We were so excited by the prospects that we made even further adjustments so that we can ideally be done even more quickly. To think that in just seven years (or so) we can have the freedom to travel more extensively, buy/build a farm in Vermont like we've been dreaming about, indulge in the toys we want (Mustang and firearms for him, Jeep and cameras for her), and, of course, squirrel away even more money for retirement... is SO exciting!

I talked to the "big cheese" at the company that Blanchard teaches for (he called me personally after I had signed up for more information during the class) and told him that I was spreading the information about the class and system far and wide. He didn't have the usual "Hey, that's proprietary information that we charge money for" attitude that most business owners have. He said, "That's great! There are lots of free and inexpensive tools on our website that people can use! Call me any time if you have any further questions!" That's pretty cool in my book so I'll give him some free publicity too!

Thirty Days of Glacier

She floats! Kind of...
Our new rescue dog Glacier has been with us for a month now and she's finding her place in our home nicely. We've discovered some things about her that have made life more interesting than we expected but so far, so good.

The first thing we realized is that even though she's had a litter of pups and the rescue estimated her to be about two years old, she's more likely just over a year old. And since her first year of life included, at the very least, being neglected and raising a litter of pups, she never had the chance to be a puppy. Now that she is finally in a place where she can relax, she seems to be revisiting her puppyhood and letting some of those inner puppy behaviors out.

Finding her "inner puppy" has been entertaining in most ways... and challenging in others. Just when I think we're starting to figure her out, she throws us a new curve ball that we really didn't expect. For instance, in the early days here she flipped out and peed when left in the crate (despite being "fully crate trained") so we tried leaving her out in the kitchen/dining room with Brody while we were away during the day and she was good! Now... she's started chewing things and so it's back to the crate she goes while we are out - No more peeing in it as long as she's got a peanut butter filled chew toy to occupy her. And she has begun enjoying rearranging things - sometimes it's carrying my shoes around (which she just looks at me innocently as if to say she was just bringing it to the living room and had no intentions of chewing on it), sometimes it's hauling the mat that the water bowl sits on across the dining room (sloshing it as she goes) so that Brody can reach it from his side of the baby gate during meal times. Some times it's stuffing her head deep into the metal toy bucket for just the right toy and prancing around proudly with it... then dumping it in the middle of the living room rug and going back for a second bobbing-for-toys venture only to repeat the process until the bucket is empty. Our house looks like it's populated by two year olds with toys scattered everywhere!

Her personality is funny too. There are times when she's got the ambition of a garden slug - like right now when she's passed out in "her" chair. And sometimes she is bouncing like a Tigger while trying to get Brody to play with her... which usually includes leaping or clambering over him, and/or mouthing his back legs or ears until he gives in to a full on wrestling match... which, when it involves 100 lbs of dog, has resulted in furniture displacement. She also likes to let you know what she's thinking by tossing her head back (like she's flipping her ears out of the way first) and performing a modified howl. I like to ignore her first request because the howl is just so darned cute! Apparently she doesn't appreciate my delay tactics though because the other day she started nibbling and pulling on my toes to get me to pay attention to her. Silly girl!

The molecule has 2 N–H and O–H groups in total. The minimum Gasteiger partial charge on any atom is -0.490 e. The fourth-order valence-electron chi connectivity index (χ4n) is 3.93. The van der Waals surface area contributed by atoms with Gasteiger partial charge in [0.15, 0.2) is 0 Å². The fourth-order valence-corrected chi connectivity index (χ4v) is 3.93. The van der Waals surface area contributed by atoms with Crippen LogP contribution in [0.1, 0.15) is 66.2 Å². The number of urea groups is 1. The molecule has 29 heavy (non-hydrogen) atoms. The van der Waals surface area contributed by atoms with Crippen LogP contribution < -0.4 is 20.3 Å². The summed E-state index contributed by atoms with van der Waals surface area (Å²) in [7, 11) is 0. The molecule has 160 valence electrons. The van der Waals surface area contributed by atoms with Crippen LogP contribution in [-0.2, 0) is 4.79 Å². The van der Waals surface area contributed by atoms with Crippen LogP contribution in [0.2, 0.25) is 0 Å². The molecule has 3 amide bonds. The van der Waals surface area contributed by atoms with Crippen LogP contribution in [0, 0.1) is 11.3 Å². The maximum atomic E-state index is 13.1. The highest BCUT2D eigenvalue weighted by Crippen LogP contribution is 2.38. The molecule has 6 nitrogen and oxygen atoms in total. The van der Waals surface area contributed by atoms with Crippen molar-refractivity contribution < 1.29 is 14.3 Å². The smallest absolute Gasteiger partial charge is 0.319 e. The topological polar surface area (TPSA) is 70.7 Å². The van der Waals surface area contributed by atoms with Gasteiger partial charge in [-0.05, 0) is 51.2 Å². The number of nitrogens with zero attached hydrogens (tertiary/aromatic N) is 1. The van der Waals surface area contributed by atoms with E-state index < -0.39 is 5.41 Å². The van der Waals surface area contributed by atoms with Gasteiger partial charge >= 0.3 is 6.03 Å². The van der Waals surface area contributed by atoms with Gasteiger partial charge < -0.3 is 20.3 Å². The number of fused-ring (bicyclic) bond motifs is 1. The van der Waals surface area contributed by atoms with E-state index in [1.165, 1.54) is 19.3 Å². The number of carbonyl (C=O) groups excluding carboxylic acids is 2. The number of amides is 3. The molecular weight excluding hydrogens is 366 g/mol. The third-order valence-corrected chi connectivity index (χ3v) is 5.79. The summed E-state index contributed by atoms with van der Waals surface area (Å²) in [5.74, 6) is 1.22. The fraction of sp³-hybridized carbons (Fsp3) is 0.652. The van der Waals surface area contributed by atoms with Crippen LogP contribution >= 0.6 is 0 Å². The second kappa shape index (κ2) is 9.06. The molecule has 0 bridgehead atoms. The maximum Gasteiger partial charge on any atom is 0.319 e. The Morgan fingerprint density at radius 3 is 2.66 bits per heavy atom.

And she's developing new skills daily as well... The other day while I was away (before she was relegated to the crate again) my husband came home to find her sleeping soundly in "her" chair in the living room. The problem was that Glacier and Brody had BOTH been on the dining room side of the baby gate when we left in the morning. He wasn't sure exactly how she had managed it but later that evening, she was proud to show off her ingenuity. After A had fed her in the dining room and closed the gate so she and Brody could eat (they are separated not for aggression but for volume - Brody needs less food and Glacier needs more food) in peace... She apparently had finished her food and decided it was time to join the family in the living room... and proceeded to c-l-i-m-b rather ungracefully over the baby gate.

Also while I was away she educated A about her ability to squeeze under the fence in places we never expected! He went out to get her and there she was looking at him from the outside of the gate.

The next day she chewed the arm on the slip covered chair in the dining room AND the new boxers that I just bought for A while I was away last weekend... and now faces being in the crate when we aren't home until we are sure she won't chew anymore.

Snuggle buds.
Despite her puppyness, we are really enjoying her and so is Brody. He can't seem to stop licking the inside of her mouth (it's gross but better than licking the other end!) and despite having six dog beds in this house (two on each floor), they enjoy cuddling up together on one bed - especially "their" king size bed that we occasionally manage to steal back from them.

We ARE looking forward to when we can trust her and she can have the run of the house like Brody does when we are out but she's got a little maturing to do before then. It will come though because she's very very smart! She has already learned several commands which she performs quite well as long as the wind doesn't blow and distract her - it doesn't take much.

We ALL start puppy school next week so hopefully that will move things along quickly with her development! We don't want her to lose her funny personality, just not to come home to boxer bits and torn up grocery bags. That seems reasonable.